If your company employs or is looking to employ staff that work alone, then you will need to have a policy in place, but what exactly is a working alone policy?
Working Alone Popularity
Over the last few years, working alone has seen an increase in popularity. Companies have seen the increased flexibility it offers their workers and in turn, have noticed that this also leads to an increase in productivity.
However, working alone carries with it several risks, especially if lone workers are not given the appropriate protection.
Indeed, as recently as 2013, Andrew Iacovou, who was working alone in a betting shop, was murdered at work.
We wrote last year about how this and other tragedies, lead to certain changes in the law for those working alone and part of those changes were some tightening of working alone laws and policies.
What Needs To Be In a Working Alone Policy?
This will vary depending on your type of business but there are some foundation points that all working alone policies will need.
A Risk Assessment
This is an assessment of where your employees will be working and if there are any risks or hazards, they may face.
A good place to start if you are not sure what a risk assessment involves is the Health And Safety Executive website, have a look at their working alone guidance here.
Types And Areas Of Working Alone
As ‘working alone’ is quite a generic phrase you will need to detail the types of working alone your employees will be doing. For example, will they be visiting clients in their homes or are they going to visit new people at an unknown location?
They could just be working in a shop or office on their own, either way, you need to clearly detail the type of lone working.
Similarly, the area they are working in, is an office location or outside? Will they be working at night?
Again, you will need to clarify this in the working alone policy, both for legal requirements but also so that any workers and fully informed and happy about the nature of their work.
You will also need to state how you will meet the legal requirements required of a company employing staff that work alone.
The Health & Safety Exec site we mentioned above is always a good source of information but we have also found an excellent working alone guide from UNISON here that should answer lots of questions you may have.
Working Alone Safety Devices
If you are going to be using any safety devices to help protect your staff who are working alone, then you will need to include how and when they will be used, along with comprehensive guidance on how they work.
If you would like to look at a range of working alone safety devices then head on over to this page on our website and you will see just how useful they could be to your staff.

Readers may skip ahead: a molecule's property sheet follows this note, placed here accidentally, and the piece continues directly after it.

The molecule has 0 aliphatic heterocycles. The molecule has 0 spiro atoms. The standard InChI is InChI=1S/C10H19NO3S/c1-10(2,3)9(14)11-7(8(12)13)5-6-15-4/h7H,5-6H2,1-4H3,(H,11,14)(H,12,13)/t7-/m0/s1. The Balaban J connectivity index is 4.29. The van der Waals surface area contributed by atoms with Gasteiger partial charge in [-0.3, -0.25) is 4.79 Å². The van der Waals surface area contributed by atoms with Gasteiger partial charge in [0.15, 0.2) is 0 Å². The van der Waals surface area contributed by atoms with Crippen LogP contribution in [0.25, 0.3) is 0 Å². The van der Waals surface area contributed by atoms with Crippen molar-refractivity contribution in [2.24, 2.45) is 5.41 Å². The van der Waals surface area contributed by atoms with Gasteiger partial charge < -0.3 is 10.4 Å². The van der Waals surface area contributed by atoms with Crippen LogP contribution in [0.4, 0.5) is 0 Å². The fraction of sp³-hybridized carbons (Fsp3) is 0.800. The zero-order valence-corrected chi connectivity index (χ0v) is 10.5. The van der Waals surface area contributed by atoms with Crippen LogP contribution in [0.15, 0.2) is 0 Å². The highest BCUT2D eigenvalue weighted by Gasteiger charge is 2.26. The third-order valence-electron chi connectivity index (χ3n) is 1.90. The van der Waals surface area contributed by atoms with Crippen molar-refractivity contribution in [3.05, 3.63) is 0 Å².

Who Should Create A Working Alone Policy?
Now that you have some knowledge to help you get started on a working alone policy, you may be asking, who should create it?
Quite simply, the working alone policy should be created and maintained by the person who is responsible for employee safety.
For larger companies, there is usually a Health & Safety Officer or Department. It may fall under the responsibility of the HR Dept or Facilities Manager.
Smaller companies won’t have this level of staff support so as long as there is one person with overall responsibility for working alone safety and policies.
If there is no working alone policy in place already, then we would recommend getting the input of staff that will be working alone.
It is good to understand working alone from their perspective as they may have concerns and questions that someone in Management may not think of.
This also creates an environment where you are working with your employees, not just dictating policy that could have the unwanted side effect of leaving workers feeling like they are not trusted or being spied upon.
When Should The Working Alone Policy Be Updated?
As with any other health and safety policy, they should be reviewed regularly, every six months would be a good time.
If there are any government and legal changes to working and working alone, you will need to make sure that any policy is updated.
Also, if there are any changes to your business and how it operates. For example, if you relocate to a different location or the hours of work change.
The other time to review all health and safety policy, working alone included, is if there an accident or incident.
This way you can see if there is something that could be done to prevent an accident or incident from happening again.
Get In Touch
We hope that we have given you some useful knowledge on a working alone policy, we do also have a guide to creating a working alone policy in the Knowledge Bank on our website for further reading.
If you do have any further questions that you would like to ask us or would like to talk about our range of working alone safety devices, then please do contact us.